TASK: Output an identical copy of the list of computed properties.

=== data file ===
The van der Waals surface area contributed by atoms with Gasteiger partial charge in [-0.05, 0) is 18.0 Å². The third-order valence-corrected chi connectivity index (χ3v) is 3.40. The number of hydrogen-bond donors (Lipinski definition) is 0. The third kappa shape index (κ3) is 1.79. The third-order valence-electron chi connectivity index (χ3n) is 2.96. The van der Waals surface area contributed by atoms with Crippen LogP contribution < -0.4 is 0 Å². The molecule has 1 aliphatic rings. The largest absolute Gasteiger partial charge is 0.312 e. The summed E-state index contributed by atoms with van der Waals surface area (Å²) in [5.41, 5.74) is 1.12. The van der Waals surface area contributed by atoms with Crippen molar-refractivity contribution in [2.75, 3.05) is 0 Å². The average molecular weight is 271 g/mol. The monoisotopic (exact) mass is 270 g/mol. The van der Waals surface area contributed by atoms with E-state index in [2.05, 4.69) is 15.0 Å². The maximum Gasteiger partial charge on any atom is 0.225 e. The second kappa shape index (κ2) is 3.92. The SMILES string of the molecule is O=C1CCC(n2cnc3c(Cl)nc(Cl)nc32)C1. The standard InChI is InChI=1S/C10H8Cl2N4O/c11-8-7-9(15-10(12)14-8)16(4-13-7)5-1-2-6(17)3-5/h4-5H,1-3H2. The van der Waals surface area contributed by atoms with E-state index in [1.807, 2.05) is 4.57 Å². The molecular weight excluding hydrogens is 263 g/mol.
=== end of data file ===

The van der Waals surface area contributed by atoms with Gasteiger partial charge in [-0.05, 0) is 18.0 Å². The third-order valence-corrected chi connectivity index (χ3v) is 3.40. The number of hydrogen-bond donors (Lipinski definition) is 0. The third kappa shape index (κ3) is 1.79. The third-order valence-electron chi connectivity index (χ3n) is 2.96. The van der Waals surface area contributed by atoms with Crippen LogP contribution < -0.4 is 0 Å². The molecule has 1 aliphatic rings. The largest absolute Gasteiger partial charge is 0.312 e. The summed E-state index contributed by atoms with van der Waals surface area (Å²) in [5.41, 5.74) is 1.12. The van der Waals surface area contributed by atoms with Crippen molar-refractivity contribution in [2.75, 3.05) is 0 Å². The average molecular weight is 271 g/mol. The monoisotopic (exact) mass is 270 g/mol. The van der Waals surface area contributed by atoms with E-state index in [2.05, 4.69) is 15.0 Å². The maximum Gasteiger partial charge on any atom is 0.225 e. The second kappa shape index (κ2) is 3.92. The SMILES string of the molecule is O=C1CCC(n2cnc3c(Cl)nc(Cl)nc32)C1. The standard InChI is InChI=1S/C10H8Cl2N4O/c11-8-7-9(15-10(12)14-8)16(4-13-7)5-1-2-6(17)3-5/h4-5H,1-3H2. The van der Waals surface area contributed by atoms with E-state index in [1.807, 2.05) is 4.57 Å². The molecular weight excluding hydrogens is 263 g/mol.